The worst hurricane in New England history unleashed a devastating combination of wind and water 79 years ago, and with hurricanes ravaging the southeast U.S. and the Caribbean, it’s hard not to wonder what would happen if that storm returned today.

Frank Magilligan of Dartmouth can help you picture it: “Imagine a bigger, windier, slower-moving Irene.”

You remember Hurricane Irene, which moved up the Connecticut River valley in late August of 2011 after doing damage along the Eastern Seaboard.

Even though it had been downgraded to a tropical storm by the time it arrived, Irene rampaged through Vermont, killing six people, cutting off all access to 13 separate communities, and causing tens of millions of dollars, worth of damage to buildings, roads and the power system, some of which was not fully repaired for years.

New Hampshire was much less affected because of the way hurricanes work. Since hurricanes change as they interact with the jet stream in the Northeast, and produce much more rainfall on the western side of the storm – in Irene’s case, on the Vermont side. Almost all of the damage was caused by flooding rather than high winds.

Overall, said Magilligan, a geographer and flood specialist, the Hurricane of 1938 and Irene dumped similar amounts of rain – between 7 and 10 inches in most locations, often within just a few hours.

That isn’t much compared to what Hurricane Harvey did to Houston last month, dumping up to 50 inches of rain, but our hills and narrow valleys channel the water, producing much more damage from a smaller amount of rain than happens in flat territories like those in south Texas.

The hurricane certainly produced intense flooding in Concord. The Concord Historical Society’s history “Crosscurrents of Change” quotes an Eastman Street resident who talked about people trapped on roofs by flood waters so high that his “dining room table had floated out of a broken window and onto the street.”

The real damage that it did here came from high winds, which were measured at 120 mph in Massachusetts as the fast-moving storm crossed the state line. Irene, by contrast, had winds of 75 mph or less when it got here.

A least 1,000 trees were felled throughout Concord in 1938, so many that a sawmill was built in Rollins Park to process the lumber. Around the state, sawmills couldn’t handle so many fallen trees at once, and to preserve the value of this lumber, many logs were chained together and sunk into ponds to prevent rot. Turkey Pond was one of those ponds, as a state historical marker reminds us today.

How much damage would the Hurricane of 1938 cause today? Estimating that figure is partly a function of climate and weather but also a function of what’s on the ground. The last eight decades have put a lot more buildings, people and other infrastructure in harm’s way of flooding and damage from high winds.

A 2008 study by the California firm Risk Management Solutions estimated the damage that would occur if the 1938 hurricane came through New England today.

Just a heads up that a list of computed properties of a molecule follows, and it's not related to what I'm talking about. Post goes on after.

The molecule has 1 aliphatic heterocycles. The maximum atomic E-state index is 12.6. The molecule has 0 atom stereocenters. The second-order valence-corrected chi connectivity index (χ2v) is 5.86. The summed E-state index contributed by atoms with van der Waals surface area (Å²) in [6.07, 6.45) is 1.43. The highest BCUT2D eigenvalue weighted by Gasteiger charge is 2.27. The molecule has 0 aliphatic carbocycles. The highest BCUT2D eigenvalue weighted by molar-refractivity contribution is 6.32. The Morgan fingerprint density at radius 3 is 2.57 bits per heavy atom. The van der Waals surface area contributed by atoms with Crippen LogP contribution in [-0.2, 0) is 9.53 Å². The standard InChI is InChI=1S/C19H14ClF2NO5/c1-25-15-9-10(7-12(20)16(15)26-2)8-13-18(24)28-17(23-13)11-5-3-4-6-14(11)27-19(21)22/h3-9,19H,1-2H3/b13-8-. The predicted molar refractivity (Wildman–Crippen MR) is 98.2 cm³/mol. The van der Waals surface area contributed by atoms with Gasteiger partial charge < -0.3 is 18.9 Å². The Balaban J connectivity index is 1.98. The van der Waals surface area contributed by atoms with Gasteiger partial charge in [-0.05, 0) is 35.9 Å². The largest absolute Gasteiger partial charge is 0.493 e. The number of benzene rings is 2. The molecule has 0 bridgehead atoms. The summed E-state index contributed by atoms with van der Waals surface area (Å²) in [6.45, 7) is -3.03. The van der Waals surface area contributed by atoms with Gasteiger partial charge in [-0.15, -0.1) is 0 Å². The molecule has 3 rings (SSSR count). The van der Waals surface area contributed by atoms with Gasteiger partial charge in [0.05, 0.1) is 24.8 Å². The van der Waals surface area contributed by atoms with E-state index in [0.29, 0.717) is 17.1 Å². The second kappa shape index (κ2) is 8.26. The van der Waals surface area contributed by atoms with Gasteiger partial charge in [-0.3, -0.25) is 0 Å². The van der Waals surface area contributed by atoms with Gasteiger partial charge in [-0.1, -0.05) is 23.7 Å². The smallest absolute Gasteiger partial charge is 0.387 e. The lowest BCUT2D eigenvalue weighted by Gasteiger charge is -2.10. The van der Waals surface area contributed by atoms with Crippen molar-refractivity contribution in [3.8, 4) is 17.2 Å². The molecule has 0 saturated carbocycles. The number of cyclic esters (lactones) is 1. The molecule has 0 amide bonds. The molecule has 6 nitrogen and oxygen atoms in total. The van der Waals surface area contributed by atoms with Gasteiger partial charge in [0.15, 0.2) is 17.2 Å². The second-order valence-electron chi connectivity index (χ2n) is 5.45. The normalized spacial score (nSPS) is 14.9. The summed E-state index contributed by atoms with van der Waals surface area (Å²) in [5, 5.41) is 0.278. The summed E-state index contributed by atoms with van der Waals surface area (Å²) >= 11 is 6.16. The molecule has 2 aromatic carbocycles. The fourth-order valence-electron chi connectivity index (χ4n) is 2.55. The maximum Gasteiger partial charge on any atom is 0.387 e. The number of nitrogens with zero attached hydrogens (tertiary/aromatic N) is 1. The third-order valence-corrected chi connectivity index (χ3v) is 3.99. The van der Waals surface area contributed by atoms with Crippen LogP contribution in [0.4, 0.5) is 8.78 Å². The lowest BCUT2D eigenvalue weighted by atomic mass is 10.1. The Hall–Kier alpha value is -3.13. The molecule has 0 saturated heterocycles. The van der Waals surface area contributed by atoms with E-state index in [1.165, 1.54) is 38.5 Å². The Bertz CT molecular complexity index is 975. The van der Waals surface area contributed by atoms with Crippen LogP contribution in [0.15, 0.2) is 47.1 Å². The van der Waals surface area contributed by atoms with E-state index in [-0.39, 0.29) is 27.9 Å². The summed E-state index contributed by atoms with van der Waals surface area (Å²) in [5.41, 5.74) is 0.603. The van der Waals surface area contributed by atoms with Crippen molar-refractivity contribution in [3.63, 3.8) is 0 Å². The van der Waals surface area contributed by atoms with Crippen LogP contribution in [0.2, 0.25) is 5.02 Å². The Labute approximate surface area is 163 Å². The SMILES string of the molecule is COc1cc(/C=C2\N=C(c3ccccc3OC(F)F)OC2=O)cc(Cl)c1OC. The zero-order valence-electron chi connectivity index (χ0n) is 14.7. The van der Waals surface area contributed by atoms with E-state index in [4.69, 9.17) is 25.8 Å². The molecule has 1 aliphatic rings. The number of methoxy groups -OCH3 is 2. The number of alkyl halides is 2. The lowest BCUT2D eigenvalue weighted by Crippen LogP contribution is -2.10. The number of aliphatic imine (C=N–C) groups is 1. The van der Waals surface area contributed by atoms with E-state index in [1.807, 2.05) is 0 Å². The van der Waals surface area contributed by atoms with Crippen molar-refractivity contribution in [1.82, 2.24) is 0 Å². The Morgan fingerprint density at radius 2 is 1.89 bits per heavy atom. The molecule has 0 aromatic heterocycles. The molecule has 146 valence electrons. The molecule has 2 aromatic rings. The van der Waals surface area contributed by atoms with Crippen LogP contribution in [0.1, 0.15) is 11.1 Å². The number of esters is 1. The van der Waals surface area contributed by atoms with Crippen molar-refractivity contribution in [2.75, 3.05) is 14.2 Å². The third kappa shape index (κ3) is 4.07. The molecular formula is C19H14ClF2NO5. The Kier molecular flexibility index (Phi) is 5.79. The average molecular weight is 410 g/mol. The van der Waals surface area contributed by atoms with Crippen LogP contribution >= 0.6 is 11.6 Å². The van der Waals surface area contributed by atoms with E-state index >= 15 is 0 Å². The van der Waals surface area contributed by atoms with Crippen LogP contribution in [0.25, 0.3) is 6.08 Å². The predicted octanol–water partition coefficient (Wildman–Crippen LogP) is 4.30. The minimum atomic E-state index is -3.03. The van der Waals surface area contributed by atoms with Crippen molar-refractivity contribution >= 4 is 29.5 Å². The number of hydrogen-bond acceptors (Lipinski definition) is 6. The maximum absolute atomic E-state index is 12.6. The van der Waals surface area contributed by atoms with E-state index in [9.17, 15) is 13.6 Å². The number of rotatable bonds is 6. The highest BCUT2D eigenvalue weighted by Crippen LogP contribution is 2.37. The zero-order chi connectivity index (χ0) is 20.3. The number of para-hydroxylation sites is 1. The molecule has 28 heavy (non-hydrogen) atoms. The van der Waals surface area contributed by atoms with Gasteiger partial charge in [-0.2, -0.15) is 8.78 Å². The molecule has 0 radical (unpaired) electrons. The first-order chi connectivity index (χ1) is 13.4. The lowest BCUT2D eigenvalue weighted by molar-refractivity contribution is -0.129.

“Insured losses from wind, storm surge, and flooding would total approximately $40 billion to $55 billion, including losses to both the private insurance market and those policies covered under the National Flood Insurance Program,” it said.

Part of the complication is climate change, which has altered weather patterns in ways that are hard to predict. For example, Magilligan said Irene’s flooding was so serious partly because the storm arrived after a particularly wet month.

“The soils were already saturated. They couldn’t absorb more,” he said. “When that happens, the table is set, the system is poised, so that when a big one happens, it has more impact. … When Irene hit, there was nowhere for the water to go except downslope.”

One of the effects of the warming climate is that wet months are becoming more common, due to an increase in extreme precipitation. That makes it more likely that a hurricane will hit at a time when the ground can’t absorb much rain through a process known as infiltration.

“The soils are getting more saturated during summer. … Near-saturated systems tend to be more common than 40, 50 years ago, so when these storms hit, there’s very little room left for infiltration,” Magilligan said.

He also pointed to the region’s aging infrastructure, which has grown more vulnerable to flood stress.

“In the U.S., a lot of the dams, a lot of the culverts, a lot of the roads are old, out-of-date and probably under-designed to handle increases in stream flow that we’ve been experiencing, even without a hurricane,” he said.

A big flood event has the potential to overwhelm some of the many small, half-forgotten dams on New Hampshire streams – “the 200-year-old mill dams that dot the landscape,” in Magilligan’s phrase – causing a potential cascade effect in which one dam fails, sending a surge of water downstream that overwhelms the next dam.

While it’s hard to say when, or even whether, we’ll have another Hurricane of 1938, Magilligan points to two other hurricanes that produced even more flooding: A hurricane in 1927, which produced the highest stream-gauge reading in Vermont history, and the storm of 1936, a combination of rain and melting snow that according to “Crosscurrents of History” flooded 300 homes in Concord, trapping people for so long that “a light airplane transported food from Concord airport to a field off Clinton Street.”

On the other hand, since 1938 a number of flood control dams have been built in New Hampshire and Vermont, which should temper the result of any hurricane – although Magilligan notes that these are usually aimed at reducing flooding downstream along major rivers like the Merrimack and Connecticut, rather than in localities along the small streams near those dams.

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